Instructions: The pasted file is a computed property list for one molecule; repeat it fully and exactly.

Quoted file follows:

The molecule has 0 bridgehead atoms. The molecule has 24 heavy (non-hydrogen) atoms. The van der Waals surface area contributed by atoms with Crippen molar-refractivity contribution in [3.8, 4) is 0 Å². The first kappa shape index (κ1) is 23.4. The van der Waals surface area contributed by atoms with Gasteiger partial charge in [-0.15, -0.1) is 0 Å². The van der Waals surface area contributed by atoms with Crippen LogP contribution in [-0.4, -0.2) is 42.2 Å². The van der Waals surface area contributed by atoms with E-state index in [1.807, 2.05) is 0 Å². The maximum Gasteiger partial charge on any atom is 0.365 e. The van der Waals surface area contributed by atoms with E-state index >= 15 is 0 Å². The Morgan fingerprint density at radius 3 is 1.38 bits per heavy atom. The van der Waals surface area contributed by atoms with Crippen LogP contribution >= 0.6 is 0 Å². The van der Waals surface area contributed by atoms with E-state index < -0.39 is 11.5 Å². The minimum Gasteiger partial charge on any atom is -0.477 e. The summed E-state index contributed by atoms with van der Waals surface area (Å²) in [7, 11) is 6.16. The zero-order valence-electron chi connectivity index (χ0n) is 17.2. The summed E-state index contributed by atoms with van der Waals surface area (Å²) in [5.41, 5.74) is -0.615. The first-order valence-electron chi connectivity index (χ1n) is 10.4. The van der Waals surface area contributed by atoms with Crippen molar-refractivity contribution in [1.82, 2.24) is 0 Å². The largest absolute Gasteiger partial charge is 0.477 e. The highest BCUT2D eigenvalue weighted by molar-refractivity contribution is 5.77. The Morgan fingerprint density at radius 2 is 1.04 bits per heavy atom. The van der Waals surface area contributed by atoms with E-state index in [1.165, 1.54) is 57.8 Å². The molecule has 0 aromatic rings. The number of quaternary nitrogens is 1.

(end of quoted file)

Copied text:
The molecule has 0 bridgehead atoms. The molecule has 24 heavy (non-hydrogen) atoms. The van der Waals surface area contributed by atoms with Crippen molar-refractivity contribution in [3.8, 4) is 0 Å². The first kappa shape index (κ1) is 23.4. The van der Waals surface area contributed by atoms with Gasteiger partial charge in [-0.15, -0.1) is 0 Å². The van der Waals surface area contributed by atoms with Crippen LogP contribution in [-0.4, -0.2) is 42.2 Å². The van der Waals surface area contributed by atoms with E-state index in [1.807, 2.05) is 0 Å². The maximum Gasteiger partial charge on any atom is 0.365 e. The van der Waals surface area contributed by atoms with E-state index >= 15 is 0 Å². The Morgan fingerprint density at radius 3 is 1.38 bits per heavy atom. The van der Waals surface area contributed by atoms with Crippen LogP contribution >= 0.6 is 0 Å². The van der Waals surface area contributed by atoms with E-state index < -0.39 is 11.5 Å². The minimum Gasteiger partial charge on any atom is -0.477 e. The summed E-state index contributed by atoms with van der Waals surface area (Å²) in [7, 11) is 6.16. The zero-order valence-electron chi connectivity index (χ0n) is 17.2. The summed E-state index contributed by atoms with van der Waals surface area (Å²) in [5.41, 5.74) is -0.615. The first-order valence-electron chi connectivity index (χ1n) is 10.4. The van der Waals surface area contributed by atoms with Crippen molar-refractivity contribution in [1.82, 2.24) is 0 Å². The largest absolute Gasteiger partial charge is 0.477 e. The highest BCUT2D eigenvalue weighted by molar-refractivity contribution is 5.77. The Morgan fingerprint density at radius 2 is 1.04 bits per heavy atom. The van der Waals surface area contributed by atoms with E-state index in [1.165, 1.54) is 57.8 Å². The molecule has 0 aromatic rings. The number of quaternary nitrogens is 1.